Jessica is 27 and was born with congenital glaucoma. She would like a family of her own one day and knows that it’s possible her children may inherit the disease.
Just because you have glaucoma, doesn’t mean that glaucoma has you.
I was born with congenital glaucoma and was diagnosed at around six weeks old. There was no previous history of the disease in the family, it was just a total clash of genes!
I was born a typical blue-eyed baby. My eyes were a little cloudy, but this was initially ignored. My mum became concerned with my behaviour, as I was crying all the time. She took me to see the doctor on multiple occasions but was always told I was just sensitive to light, or that I was an over-crier.
I was hysterically crying one day, and she couldn’t pacify me, so she called the health visitor for help. When they arrived, my mum showed them that if she closed the curtains and blinds, I immediately stopped.
They decided to run some tests. I was constantly being held up to the light so that doctors could see my eyes. I remember my mum often telling me that she was once in the room with two glaucoma specialists, two nurses and a doctor all crowded around me, trying to see into my eyes to figure out what was happening. As a child, I remember my consultant giving me 50p to buy sweets as a reward for behaving well during my sight test. I was treated by Moorfields up until the age of five, and then was transferred to Cardiff, where we live. My parents often remind me of what a nightmare it was going back and forth to Moorfields from Cardiff.
As an adult, I’ve had a Baerveldt Aqueous Shunt in my left eye in 2012, followed by cataract surgery in 2016. This year (2021), I’ve had re-location surgery on my Baerveldt Shunt.
Other than my symptoms, the impact of my glaucoma diagnosis on me has been minimal, but that’s because I’ve dealt with it my whole life. I just try to get on with my life and do fun things while I can. I think it affects my loved ones more, because there’s nothing they can do. And because it’s such a silent and invisible disease, I think they sometimes forget about it too. My parents are really supportive and always have been from the very start.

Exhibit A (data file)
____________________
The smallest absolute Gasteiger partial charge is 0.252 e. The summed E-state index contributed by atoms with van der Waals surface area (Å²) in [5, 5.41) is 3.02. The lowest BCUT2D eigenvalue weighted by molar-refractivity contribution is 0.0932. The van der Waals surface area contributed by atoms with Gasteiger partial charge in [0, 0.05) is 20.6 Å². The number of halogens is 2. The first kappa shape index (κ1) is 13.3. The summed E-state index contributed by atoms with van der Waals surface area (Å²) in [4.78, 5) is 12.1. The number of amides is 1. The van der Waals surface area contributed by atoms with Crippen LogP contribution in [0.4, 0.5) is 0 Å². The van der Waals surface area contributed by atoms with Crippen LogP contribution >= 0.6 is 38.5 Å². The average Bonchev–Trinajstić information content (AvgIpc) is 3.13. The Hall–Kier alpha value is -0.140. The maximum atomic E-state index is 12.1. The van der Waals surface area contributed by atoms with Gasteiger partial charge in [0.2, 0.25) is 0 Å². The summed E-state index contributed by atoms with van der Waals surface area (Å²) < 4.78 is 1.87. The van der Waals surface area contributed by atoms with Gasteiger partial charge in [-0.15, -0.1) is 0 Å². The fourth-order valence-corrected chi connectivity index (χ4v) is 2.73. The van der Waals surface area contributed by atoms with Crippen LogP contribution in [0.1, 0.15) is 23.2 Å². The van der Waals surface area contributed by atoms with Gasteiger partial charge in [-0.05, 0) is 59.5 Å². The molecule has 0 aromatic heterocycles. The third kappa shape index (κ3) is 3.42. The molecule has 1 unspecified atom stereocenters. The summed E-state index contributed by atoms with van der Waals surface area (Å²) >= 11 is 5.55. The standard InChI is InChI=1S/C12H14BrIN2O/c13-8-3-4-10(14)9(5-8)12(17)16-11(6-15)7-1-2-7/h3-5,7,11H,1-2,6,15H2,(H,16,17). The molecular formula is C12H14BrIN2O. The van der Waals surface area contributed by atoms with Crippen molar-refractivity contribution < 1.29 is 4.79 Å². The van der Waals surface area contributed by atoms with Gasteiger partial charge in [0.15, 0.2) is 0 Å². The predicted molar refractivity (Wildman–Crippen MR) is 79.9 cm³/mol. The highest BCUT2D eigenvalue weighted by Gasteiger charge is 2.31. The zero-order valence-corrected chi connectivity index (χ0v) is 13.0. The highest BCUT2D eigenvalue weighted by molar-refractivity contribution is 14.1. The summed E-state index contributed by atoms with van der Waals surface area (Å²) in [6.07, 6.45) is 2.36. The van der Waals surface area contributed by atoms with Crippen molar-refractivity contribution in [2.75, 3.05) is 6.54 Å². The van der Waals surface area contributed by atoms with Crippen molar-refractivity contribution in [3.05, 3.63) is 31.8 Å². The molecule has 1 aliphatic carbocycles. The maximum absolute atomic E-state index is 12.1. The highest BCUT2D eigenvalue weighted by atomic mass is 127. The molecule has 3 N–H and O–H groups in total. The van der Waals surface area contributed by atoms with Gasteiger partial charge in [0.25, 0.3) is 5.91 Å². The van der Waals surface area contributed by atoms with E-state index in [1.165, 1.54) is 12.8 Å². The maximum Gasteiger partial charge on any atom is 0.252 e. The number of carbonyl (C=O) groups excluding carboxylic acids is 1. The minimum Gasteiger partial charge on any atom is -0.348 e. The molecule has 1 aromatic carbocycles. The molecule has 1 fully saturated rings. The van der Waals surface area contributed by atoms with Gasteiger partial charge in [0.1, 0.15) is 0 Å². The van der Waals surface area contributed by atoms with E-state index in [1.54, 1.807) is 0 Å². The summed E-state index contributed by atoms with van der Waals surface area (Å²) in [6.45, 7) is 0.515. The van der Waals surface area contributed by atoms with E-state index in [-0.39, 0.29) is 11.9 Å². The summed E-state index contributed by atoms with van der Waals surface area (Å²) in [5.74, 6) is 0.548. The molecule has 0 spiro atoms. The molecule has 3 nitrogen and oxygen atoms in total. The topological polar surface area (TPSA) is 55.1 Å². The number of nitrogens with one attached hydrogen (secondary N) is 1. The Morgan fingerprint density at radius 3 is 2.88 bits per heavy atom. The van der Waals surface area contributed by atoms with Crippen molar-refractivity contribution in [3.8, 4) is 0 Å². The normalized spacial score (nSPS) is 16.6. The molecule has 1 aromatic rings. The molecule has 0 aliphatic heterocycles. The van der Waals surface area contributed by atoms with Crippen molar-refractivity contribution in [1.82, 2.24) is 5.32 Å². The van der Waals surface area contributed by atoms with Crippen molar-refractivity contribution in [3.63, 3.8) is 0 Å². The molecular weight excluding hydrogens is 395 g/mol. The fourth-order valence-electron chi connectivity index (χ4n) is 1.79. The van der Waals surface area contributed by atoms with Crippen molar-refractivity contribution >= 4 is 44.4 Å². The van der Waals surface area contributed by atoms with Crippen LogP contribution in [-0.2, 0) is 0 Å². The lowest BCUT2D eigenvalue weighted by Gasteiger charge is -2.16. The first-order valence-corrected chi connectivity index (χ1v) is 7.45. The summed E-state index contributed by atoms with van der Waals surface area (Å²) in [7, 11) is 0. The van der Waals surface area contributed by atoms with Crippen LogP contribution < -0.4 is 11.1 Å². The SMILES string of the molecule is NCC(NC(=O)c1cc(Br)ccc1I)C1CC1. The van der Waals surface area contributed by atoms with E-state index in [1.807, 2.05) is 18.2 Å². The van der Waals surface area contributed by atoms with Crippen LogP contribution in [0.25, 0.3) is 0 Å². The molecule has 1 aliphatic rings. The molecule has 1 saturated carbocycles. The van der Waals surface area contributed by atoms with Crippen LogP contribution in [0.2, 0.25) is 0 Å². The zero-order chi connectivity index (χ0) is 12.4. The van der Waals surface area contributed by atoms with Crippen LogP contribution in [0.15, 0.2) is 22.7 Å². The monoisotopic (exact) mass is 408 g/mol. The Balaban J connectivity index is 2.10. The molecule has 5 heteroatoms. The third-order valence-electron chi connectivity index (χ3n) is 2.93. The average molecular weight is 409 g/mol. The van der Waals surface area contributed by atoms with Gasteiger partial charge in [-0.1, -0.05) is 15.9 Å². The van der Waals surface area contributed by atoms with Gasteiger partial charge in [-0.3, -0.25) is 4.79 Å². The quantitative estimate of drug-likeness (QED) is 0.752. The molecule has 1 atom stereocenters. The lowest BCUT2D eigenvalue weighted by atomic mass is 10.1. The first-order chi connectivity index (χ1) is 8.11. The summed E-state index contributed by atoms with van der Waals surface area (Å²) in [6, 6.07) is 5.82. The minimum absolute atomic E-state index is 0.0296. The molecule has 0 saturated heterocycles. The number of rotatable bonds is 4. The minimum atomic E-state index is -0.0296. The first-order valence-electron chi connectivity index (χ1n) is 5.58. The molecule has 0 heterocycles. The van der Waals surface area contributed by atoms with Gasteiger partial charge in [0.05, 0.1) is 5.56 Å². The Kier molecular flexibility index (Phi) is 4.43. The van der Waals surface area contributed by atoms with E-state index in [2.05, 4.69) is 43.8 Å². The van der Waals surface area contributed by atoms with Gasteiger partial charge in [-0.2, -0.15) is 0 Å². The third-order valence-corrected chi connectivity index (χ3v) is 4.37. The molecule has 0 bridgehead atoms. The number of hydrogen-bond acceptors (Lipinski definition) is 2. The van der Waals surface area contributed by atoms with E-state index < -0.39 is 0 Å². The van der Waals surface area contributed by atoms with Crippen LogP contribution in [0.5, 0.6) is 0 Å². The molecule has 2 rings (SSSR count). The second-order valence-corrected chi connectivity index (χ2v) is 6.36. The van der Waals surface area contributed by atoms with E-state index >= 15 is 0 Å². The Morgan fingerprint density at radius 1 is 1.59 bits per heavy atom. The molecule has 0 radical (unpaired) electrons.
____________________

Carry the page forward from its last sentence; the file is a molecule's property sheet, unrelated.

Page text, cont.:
I often chat with my partner about the potential of our future children inheriting glaucoma. We’ve always been in the mindset of “if they do…they do”. At least I will have the experience and knowledge of living with the disease, and I also know all the best people to take my future child to for help. As my family and I have experienced, there is so much help out there for both parents and their babies. So, glaucoma will never stop me from having children. I remain optimistic that if my child does have glaucoma, it’s not the end of the world, because the disease has never stopped me from having a normal life.
I think it’s important to share the message that not all people with glaucoma are of the older generation. I am currently part of a glaucoma support group on Facebook, and a vast majority of the members are much older than me. Young people with glaucoma can often feel quite alone as it’s not considered a young person’s disease, so there’s always an element of surprise when I meet others on the support group who are a similar age to me. There’s always a feeling of instant familiarity. More often than not, the people I meet on there are newly diagnosed. Given my history, I try my best to offer them advice and ensure that they’re not feeling too nervous and scared about the disease. I also encourage them to trust the process that lies ahead of them, and to take their medication as instructed.
For the young people out there who, like me, are living with the disease and want to have children, all I can say is please don’t worry and try to keep positive. There’s always support out there for you, and you’re never alone. Technology is constantly improving and there’s so much help there. Look at me – I’m living a normal life despite having congenital glaucoma! Just because you have glaucoma, doesn’t mean that glaucoma has you. You’re still able to live a happy and fulfilled life.
Take a look as Jessica tells us about her glaucoma and shows us how it hasn’t stopped her living life to the fullest.